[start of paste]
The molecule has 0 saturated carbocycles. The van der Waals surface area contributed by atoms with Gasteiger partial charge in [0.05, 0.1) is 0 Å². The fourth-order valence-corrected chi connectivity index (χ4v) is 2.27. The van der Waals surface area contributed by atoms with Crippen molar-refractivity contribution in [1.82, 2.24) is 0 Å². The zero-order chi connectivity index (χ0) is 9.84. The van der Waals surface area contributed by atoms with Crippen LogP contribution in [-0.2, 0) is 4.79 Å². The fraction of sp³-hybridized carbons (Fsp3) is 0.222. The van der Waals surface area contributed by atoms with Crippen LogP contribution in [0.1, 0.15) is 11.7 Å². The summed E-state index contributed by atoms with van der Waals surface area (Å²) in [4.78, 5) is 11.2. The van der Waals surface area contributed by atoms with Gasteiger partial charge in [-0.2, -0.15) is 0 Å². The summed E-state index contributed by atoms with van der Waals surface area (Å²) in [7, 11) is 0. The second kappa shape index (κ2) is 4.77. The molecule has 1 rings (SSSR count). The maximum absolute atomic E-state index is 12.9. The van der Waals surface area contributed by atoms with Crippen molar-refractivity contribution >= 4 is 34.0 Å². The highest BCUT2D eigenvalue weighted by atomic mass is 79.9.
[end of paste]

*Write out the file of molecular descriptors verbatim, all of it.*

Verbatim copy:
The molecule has 0 saturated carbocycles. The van der Waals surface area contributed by atoms with Gasteiger partial charge in [0.05, 0.1) is 0 Å². The fourth-order valence-corrected chi connectivity index (χ4v) is 2.27. The van der Waals surface area contributed by atoms with Crippen molar-refractivity contribution in [1.82, 2.24) is 0 Å². The zero-order chi connectivity index (χ0) is 9.84. The van der Waals surface area contributed by atoms with Crippen LogP contribution in [-0.2, 0) is 4.79 Å². The fraction of sp³-hybridized carbons (Fsp3) is 0.222. The van der Waals surface area contributed by atoms with Crippen LogP contribution in [0.1, 0.15) is 11.7 Å². The summed E-state index contributed by atoms with van der Waals surface area (Å²) in [4.78, 5) is 11.2. The van der Waals surface area contributed by atoms with Gasteiger partial charge in [-0.2, -0.15) is 0 Å². The summed E-state index contributed by atoms with van der Waals surface area (Å²) in [7, 11) is 0. The second kappa shape index (κ2) is 4.77. The molecule has 1 rings (SSSR count). The maximum absolute atomic E-state index is 12.9. The van der Waals surface area contributed by atoms with Crippen molar-refractivity contribution >= 4 is 34.0 Å². The highest BCUT2D eigenvalue weighted by atomic mass is 79.9.